Saturday, Aug. 23, 2014

All things pi: How to celebrate one of the nerdiest holidays of the year (10 items)

By Deseret News

March 13, 2014

Although National Pie Day is Jan. 23, it should not be confused with National Pi Day on March 14. The Greek letter "π" is also the letter that represents the value of the ratio of the circumference of a circle to its diameter.

The number pi, which begins 3.14, is irrational and therefore without an end. The University of Utah posted pi to 10,000 digits, and other websites have expanded the number even further.

Physicist Larry Shaw at the Exploratorium in San Francisco established Pi Day in 1988 and in 2009 the United States House of Representatives passed a resolution that officially recognized the day. National Pi Day has gained popularity over the years with more celebrations and events planned.

If you can't get enough of pi — or the pie that usually comes with it — get your nerd on with some of these celebration suggestions.

Related: Looking for the perfect Pi Day pie? Here are 25 recipes to help you out

1 of 10. The City Library Pi Day celebration

From 3-5 p.m., all Salt Lake City public libraries will host an event celebrating Pi Day with pies and spirographs.

2 of 10. Celebrate with Zaniac

The after school program Zaniac is hosting a Pi Day celebration at 1045 E. 2100 South in Salt Lake City. The first 20 K-8 students to register will participate in technology and math-based activities. Visit the Facebook event page for more information.

3 of 10. Grab a slice from the Pi

The Pie Pizzeria is holding a special for its Facebook friends, which will be announced Friday morning.

4 of 10. Get some exercise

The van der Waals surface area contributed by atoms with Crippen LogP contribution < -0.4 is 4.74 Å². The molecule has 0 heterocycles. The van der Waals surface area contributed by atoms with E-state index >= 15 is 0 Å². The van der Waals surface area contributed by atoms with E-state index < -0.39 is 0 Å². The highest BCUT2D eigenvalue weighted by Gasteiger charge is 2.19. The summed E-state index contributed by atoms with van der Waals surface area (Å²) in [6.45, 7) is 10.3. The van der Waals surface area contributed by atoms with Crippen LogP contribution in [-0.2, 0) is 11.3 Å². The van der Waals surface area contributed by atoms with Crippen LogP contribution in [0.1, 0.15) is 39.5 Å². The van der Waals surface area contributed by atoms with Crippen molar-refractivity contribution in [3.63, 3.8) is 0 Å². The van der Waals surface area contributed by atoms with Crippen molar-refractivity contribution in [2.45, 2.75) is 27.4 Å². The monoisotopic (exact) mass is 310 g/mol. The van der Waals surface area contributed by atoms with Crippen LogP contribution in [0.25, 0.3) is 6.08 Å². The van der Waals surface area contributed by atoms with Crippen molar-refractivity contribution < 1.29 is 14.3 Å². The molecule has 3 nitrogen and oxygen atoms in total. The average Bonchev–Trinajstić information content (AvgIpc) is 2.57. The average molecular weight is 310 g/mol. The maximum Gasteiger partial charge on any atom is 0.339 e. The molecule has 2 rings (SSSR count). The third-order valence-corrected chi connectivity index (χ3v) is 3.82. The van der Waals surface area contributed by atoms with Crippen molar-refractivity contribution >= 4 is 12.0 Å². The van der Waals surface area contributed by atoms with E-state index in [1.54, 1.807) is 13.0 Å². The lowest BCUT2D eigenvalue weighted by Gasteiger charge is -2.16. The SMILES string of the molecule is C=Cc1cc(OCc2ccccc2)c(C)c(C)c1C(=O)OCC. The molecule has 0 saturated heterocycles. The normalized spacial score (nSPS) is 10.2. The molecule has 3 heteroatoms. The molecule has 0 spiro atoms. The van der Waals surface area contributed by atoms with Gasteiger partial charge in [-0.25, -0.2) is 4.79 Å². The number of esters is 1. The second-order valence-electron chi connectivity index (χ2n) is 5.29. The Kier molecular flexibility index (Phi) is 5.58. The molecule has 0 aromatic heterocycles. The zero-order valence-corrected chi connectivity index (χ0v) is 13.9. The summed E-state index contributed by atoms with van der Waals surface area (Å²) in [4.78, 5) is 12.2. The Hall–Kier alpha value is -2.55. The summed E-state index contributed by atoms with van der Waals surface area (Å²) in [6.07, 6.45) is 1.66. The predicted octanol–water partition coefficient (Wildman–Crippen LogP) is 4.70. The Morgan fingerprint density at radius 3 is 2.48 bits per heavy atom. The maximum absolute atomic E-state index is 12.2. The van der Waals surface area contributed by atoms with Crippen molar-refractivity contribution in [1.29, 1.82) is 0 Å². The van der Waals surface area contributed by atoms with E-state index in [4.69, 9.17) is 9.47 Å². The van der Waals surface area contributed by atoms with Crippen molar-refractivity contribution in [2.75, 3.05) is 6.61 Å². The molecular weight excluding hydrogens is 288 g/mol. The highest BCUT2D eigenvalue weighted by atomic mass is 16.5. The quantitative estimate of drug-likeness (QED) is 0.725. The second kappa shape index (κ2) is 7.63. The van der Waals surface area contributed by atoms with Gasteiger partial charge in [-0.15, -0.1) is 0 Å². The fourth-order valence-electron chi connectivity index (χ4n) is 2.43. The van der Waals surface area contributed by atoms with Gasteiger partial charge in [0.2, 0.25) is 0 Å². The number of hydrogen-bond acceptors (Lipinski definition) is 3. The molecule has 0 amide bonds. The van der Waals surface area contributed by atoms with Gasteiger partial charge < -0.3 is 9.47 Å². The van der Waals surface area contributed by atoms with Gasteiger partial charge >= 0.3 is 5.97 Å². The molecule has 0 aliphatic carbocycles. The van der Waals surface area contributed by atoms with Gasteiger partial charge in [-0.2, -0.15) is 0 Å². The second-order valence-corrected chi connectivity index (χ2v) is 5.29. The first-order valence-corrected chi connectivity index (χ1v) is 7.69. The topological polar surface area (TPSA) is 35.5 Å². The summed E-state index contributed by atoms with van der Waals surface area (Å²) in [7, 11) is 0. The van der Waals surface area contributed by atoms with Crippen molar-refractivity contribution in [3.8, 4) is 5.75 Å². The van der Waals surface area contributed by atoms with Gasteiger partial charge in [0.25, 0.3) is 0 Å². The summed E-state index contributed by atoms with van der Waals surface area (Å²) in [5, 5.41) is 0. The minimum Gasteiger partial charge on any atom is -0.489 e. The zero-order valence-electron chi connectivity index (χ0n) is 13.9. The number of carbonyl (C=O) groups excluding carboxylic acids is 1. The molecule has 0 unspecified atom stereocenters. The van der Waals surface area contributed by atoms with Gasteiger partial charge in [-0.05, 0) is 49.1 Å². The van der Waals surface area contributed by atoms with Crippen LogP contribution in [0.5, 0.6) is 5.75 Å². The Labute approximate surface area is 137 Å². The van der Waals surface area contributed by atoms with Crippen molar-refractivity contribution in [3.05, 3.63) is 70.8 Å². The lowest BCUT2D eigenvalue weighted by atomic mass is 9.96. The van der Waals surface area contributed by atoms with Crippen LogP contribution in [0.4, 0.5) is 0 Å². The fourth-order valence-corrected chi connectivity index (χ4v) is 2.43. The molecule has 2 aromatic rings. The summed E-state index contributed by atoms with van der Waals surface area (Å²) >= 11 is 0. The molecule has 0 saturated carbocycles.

If you prefer to celebrate pi with pie, you can also celebrate by working off that pie by walking, hiking or biking 3.14 miles.

For hikers, the Donut Falls trail in Big Cottonwood Canyon is roughly 3.14 miles long.

5 of 10. 'Pi' up your waredrobe

Using a stencil, iron-on or paint, create pi-inspired shirts, jewelry and other crafts using the pi symbol π.
1. I know it. I Live it. I Love it.
Provo, UT,
March 14, 2014

"in 2009 the United States House of Representatives passed a resolution that officially recognized the day."

I can think of roughly 3.14 reasons why this does well to illustrate how poorly our tax dollars are being used.

2. On the other hand
Riverdale, MD,
March 14, 2014

Pi is an irrational number, which means you literally can't write out all the digits. But if you're going to approximate pi, the accepted method is to pick a degree of precision (say, three decimal points) and write the digits up to that point, rounding the last one if necessary. Thus, pi to three decimal points is 3.142; pi to five decimal points is 3.14159; and so on. Contrary to the illustration that accompanies item #7 in this list, 3.145 is not a particularly good approximation of pi.

3. Hutterite
American Fork, UT,
March 14, 2014

Let's start by acknowledging the importance of science, and knowledge in general.

4. SillyRabbit
Layton, 00,
March 14, 2014

Haha! Good catch. 3.145.

Question: How is pi considered a mathematical constant even though there is no final decimal number? For instance how c is a universal physical constant, but c ends in .0000etc, and pi never ends on the right of the decimal.

5. Brave Sir Robin
San Diego, CA,
March 14, 2014


In math, a constant does not have to be a rational number. A mathematical constant can be any number of special physical significance. In the case of pi, take the circumference of a circle and divide it by the diameter of that same circle and you get pi. What's cool is you get the same answer when you do the same thing to ANY circle of ANY size. That's why pi is a constant - because the value is the same no matter what circle you're trying this on.

Other irrational constants are Euler's number (e), Pythagoras' number (square root of 2), and the gravitational constant (G).